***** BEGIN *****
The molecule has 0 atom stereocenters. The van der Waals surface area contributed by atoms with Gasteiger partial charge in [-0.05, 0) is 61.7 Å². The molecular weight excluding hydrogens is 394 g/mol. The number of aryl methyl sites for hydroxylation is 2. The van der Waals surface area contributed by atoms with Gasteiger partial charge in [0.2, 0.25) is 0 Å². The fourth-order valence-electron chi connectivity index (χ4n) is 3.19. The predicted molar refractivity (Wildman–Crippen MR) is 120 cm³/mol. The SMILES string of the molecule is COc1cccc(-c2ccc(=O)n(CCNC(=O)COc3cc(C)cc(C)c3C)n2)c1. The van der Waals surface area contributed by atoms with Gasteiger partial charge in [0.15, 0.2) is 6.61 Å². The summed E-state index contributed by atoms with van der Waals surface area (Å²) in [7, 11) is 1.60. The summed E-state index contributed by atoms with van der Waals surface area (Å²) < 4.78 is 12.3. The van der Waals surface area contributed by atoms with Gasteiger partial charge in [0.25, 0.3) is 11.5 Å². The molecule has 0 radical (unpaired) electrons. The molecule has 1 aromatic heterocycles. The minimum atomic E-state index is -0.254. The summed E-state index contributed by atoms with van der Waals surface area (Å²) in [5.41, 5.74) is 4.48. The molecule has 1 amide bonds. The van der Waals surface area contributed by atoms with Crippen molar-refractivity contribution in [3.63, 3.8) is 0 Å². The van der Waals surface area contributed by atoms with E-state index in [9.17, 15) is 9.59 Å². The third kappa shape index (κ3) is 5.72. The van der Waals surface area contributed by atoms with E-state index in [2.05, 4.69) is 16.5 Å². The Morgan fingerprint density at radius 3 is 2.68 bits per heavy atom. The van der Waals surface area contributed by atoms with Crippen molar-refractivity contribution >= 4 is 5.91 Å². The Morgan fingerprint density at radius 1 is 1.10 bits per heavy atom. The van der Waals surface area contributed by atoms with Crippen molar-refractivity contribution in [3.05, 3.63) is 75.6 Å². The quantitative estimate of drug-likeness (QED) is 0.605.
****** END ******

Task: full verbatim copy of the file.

The molecule has 0 atom stereocenters. The van der Waals surface area contributed by atoms with Gasteiger partial charge in [-0.05, 0) is 61.7 Å². The molecular weight excluding hydrogens is 394 g/mol. The number of aryl methyl sites for hydroxylation is 2. The van der Waals surface area contributed by atoms with Gasteiger partial charge in [0.2, 0.25) is 0 Å². The fourth-order valence-electron chi connectivity index (χ4n) is 3.19. The predicted molar refractivity (Wildman–Crippen MR) is 120 cm³/mol. The SMILES string of the molecule is COc1cccc(-c2ccc(=O)n(CCNC(=O)COc3cc(C)cc(C)c3C)n2)c1. The van der Waals surface area contributed by atoms with Gasteiger partial charge in [0.15, 0.2) is 6.61 Å². The summed E-state index contributed by atoms with van der Waals surface area (Å²) in [7, 11) is 1.60. The summed E-state index contributed by atoms with van der Waals surface area (Å²) < 4.78 is 12.3. The van der Waals surface area contributed by atoms with Gasteiger partial charge in [0.25, 0.3) is 11.5 Å². The molecule has 0 radical (unpaired) electrons. The molecule has 1 aromatic heterocycles. The minimum atomic E-state index is -0.254. The summed E-state index contributed by atoms with van der Waals surface area (Å²) in [5.41, 5.74) is 4.48. The molecule has 1 amide bonds. The van der Waals surface area contributed by atoms with Crippen molar-refractivity contribution in [3.63, 3.8) is 0 Å². The van der Waals surface area contributed by atoms with E-state index in [9.17, 15) is 9.59 Å². The third kappa shape index (κ3) is 5.72. The van der Waals surface area contributed by atoms with E-state index in [2.05, 4.69) is 16.5 Å². The Morgan fingerprint density at radius 3 is 2.68 bits per heavy atom. The van der Waals surface area contributed by atoms with Crippen molar-refractivity contribution >= 4 is 5.91 Å². The Morgan fingerprint density at radius 1 is 1.10 bits per heavy atom. The van der Waals surface area contributed by atoms with Crippen molar-refractivity contribution in [3.05, 3.63) is 75.6 Å². The quantitative estimate of drug-likeness (QED) is 0.605.